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Flexible part-time workers outperform those working full-time

Part time and full time

The percentage of top performance ratings for part-time and reduced-hours workers is higher than across all staff, at 34% versus 14%, according to Working Families.

The charity has released a new report in HR Magazine assessing the flexible, agile, and family-friendly working policies of its employer members. The 2018 Top Employers for Working Families Benchmark report explores the experiences of 630,000 employees across public, private, and third sector organisations.

Jane Van Zyl, chief executive of Working Families, said “This year’s benchmark shows that Working Families’ member organisations are getting the most out of their part-time and reduced-hours workers in terms of performance, demonstrating that working ‘differently’ is not only good for working parents and carers but also good for business.”

The benchmark exposed some gaps in flexible working practice, however more than half (52%) of Working Families’ member companies have only trained half or fewer of their staff that approve flexible working requests in assessing the business case for flexibility. There is a similar gap for flexible workers’ line managers; more than half (55%) of organisations have only trained a quarter or less of managers, while 23% have provided no training at all.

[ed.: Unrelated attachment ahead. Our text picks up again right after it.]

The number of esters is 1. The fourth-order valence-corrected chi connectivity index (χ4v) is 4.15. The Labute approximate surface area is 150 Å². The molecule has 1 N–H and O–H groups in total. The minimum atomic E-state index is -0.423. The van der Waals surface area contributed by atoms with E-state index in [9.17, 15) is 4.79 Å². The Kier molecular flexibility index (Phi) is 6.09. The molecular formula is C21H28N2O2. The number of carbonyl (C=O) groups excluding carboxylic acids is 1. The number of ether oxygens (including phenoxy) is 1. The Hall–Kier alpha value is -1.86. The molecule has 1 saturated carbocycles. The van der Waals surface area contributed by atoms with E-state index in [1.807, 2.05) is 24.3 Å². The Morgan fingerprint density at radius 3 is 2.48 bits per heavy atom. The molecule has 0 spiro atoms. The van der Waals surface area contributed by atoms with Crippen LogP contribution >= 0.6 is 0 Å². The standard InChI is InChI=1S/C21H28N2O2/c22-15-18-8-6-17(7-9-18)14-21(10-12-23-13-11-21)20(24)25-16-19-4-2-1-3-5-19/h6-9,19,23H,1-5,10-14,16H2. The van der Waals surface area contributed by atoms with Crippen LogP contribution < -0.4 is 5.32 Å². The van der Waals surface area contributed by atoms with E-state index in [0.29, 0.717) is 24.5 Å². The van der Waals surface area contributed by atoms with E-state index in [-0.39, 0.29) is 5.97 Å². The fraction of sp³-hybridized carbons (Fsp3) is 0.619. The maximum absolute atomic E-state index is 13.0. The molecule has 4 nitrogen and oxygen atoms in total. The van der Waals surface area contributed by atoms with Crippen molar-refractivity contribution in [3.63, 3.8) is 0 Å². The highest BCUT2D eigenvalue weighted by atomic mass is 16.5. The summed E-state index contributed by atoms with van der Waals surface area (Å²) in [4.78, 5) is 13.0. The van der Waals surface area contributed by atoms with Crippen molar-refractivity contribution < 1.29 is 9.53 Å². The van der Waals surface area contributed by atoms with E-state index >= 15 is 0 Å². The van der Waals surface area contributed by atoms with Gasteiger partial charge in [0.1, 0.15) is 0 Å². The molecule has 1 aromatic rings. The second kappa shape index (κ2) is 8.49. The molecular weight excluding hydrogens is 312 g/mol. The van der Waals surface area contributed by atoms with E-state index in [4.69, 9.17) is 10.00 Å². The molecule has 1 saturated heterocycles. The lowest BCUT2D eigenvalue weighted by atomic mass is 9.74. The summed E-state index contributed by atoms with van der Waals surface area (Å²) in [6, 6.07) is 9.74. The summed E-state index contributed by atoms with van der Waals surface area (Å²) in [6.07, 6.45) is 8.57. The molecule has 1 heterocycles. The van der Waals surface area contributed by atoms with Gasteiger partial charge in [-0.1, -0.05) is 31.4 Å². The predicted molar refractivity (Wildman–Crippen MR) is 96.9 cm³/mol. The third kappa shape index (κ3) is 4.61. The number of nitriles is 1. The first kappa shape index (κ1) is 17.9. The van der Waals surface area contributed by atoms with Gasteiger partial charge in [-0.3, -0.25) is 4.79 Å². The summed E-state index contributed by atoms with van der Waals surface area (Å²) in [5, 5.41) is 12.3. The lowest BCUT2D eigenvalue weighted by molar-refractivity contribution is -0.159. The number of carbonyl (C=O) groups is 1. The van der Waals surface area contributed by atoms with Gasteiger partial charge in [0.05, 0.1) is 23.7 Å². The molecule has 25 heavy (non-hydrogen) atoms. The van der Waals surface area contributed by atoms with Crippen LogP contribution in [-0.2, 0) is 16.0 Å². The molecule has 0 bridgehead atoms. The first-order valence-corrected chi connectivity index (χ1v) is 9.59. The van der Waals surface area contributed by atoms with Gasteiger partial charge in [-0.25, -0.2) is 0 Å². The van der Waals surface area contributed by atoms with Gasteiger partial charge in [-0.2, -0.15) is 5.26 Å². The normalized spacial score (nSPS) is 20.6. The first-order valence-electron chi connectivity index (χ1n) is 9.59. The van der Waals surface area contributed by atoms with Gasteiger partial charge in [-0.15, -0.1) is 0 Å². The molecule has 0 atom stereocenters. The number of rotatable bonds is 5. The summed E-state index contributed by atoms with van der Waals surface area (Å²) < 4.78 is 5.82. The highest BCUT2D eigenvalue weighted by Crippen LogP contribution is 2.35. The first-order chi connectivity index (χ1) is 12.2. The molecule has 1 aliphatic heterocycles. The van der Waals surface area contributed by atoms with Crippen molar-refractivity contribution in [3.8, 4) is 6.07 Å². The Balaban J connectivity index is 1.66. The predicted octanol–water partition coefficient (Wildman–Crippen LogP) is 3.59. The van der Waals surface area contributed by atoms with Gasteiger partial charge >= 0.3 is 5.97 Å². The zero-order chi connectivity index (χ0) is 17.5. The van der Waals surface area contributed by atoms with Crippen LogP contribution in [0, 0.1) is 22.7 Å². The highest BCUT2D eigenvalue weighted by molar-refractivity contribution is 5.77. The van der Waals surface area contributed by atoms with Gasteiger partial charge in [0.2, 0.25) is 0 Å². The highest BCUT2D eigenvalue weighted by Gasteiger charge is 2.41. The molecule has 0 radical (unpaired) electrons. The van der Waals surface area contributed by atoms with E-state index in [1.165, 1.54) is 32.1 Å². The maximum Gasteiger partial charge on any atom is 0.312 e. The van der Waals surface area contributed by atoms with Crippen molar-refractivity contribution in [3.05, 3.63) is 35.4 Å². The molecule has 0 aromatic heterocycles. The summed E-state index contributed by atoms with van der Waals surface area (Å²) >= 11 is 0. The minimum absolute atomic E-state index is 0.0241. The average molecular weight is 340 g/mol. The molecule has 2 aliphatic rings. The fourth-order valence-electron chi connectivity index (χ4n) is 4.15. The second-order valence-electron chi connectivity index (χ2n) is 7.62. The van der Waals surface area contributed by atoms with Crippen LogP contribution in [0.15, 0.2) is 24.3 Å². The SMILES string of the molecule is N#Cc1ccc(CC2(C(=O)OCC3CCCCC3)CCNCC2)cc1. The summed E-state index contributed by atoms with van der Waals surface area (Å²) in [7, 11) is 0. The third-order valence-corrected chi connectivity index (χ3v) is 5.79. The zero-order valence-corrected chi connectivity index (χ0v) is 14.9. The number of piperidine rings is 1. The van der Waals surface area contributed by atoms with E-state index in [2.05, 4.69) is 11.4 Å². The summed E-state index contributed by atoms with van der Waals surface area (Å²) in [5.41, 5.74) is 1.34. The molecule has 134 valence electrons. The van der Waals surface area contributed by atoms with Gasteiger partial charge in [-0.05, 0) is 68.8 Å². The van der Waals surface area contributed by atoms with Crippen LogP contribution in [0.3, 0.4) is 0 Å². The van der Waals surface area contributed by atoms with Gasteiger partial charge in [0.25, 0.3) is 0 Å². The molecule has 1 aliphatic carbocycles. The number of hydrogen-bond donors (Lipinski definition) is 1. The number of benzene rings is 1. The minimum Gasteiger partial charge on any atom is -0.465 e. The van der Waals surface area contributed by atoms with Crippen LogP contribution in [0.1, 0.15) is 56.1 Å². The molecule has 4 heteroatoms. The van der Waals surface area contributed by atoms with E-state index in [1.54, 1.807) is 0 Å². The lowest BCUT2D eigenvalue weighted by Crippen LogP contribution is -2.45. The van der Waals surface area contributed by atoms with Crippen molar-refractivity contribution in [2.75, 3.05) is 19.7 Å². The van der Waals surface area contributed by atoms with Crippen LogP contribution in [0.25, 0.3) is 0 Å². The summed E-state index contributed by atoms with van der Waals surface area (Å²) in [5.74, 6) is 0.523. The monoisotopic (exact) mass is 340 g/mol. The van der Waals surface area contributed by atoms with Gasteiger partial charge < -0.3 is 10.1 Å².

Van Zyl, continued: “Effective management of flexibility is crucial to maximise the benefits. Managers need the tools to help them manage the many different forms flexible working arrangements can take.”

She added that shared parental leave (SPL) must not be seen as secondary to maternity leave: “Matching contractual maternity leave and pay to SPL provisions opens up more choice for parents by ensuring that SPL is not the ‘poor relation’ to maternity leave, and sends the powerful cultural message that the organisation fully supports fathers who want to take SPL.”

More than three-quarters (77%) of Working Families’ member companies match SPL to their contractual maternity provisions, the benchmark survey found. This is best practice policy, as providing a higher level of pay for fathers is essential for driving take up, the charity stated. More than four out of five members (82%) have seen uptake of SPL from fathers.